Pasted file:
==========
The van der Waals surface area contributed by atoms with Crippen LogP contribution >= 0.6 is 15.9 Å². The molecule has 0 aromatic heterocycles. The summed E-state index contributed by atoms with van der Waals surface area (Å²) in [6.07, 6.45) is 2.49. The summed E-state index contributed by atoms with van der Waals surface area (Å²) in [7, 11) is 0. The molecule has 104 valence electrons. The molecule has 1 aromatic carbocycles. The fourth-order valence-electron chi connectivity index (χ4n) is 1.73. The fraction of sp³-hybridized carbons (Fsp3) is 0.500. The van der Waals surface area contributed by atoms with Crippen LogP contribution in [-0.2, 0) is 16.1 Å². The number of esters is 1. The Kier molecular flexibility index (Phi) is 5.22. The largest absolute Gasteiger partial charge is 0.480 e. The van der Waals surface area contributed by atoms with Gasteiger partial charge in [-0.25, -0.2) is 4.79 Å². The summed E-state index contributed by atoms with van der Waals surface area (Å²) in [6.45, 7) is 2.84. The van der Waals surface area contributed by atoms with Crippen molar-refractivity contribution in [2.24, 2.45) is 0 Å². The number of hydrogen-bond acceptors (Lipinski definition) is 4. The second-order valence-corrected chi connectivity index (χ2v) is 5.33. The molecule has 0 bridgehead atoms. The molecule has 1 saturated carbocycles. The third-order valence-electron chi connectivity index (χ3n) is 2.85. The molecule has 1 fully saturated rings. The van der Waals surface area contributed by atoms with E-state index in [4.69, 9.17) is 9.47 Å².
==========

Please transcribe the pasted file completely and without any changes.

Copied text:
The van der Waals surface area contributed by atoms with Crippen LogP contribution >= 0.6 is 15.9 Å². The molecule has 0 aromatic heterocycles. The summed E-state index contributed by atoms with van der Waals surface area (Å²) in [6.07, 6.45) is 2.49. The summed E-state index contributed by atoms with van der Waals surface area (Å²) in [7, 11) is 0. The molecule has 104 valence electrons. The molecule has 1 aromatic carbocycles. The fourth-order valence-electron chi connectivity index (χ4n) is 1.73. The fraction of sp³-hybridized carbons (Fsp3) is 0.500. The van der Waals surface area contributed by atoms with Crippen LogP contribution in [-0.2, 0) is 16.1 Å². The number of esters is 1. The Kier molecular flexibility index (Phi) is 5.22. The largest absolute Gasteiger partial charge is 0.480 e. The van der Waals surface area contributed by atoms with Gasteiger partial charge in [-0.25, -0.2) is 4.79 Å². The summed E-state index contributed by atoms with van der Waals surface area (Å²) in [6.45, 7) is 2.84. The van der Waals surface area contributed by atoms with Crippen molar-refractivity contribution in [2.24, 2.45) is 0 Å². The number of hydrogen-bond acceptors (Lipinski definition) is 4. The second-order valence-corrected chi connectivity index (χ2v) is 5.33. The molecule has 0 bridgehead atoms. The molecule has 1 saturated carbocycles. The third-order valence-electron chi connectivity index (χ3n) is 2.85. The molecule has 1 fully saturated rings. The van der Waals surface area contributed by atoms with E-state index in [4.69, 9.17) is 9.47 Å².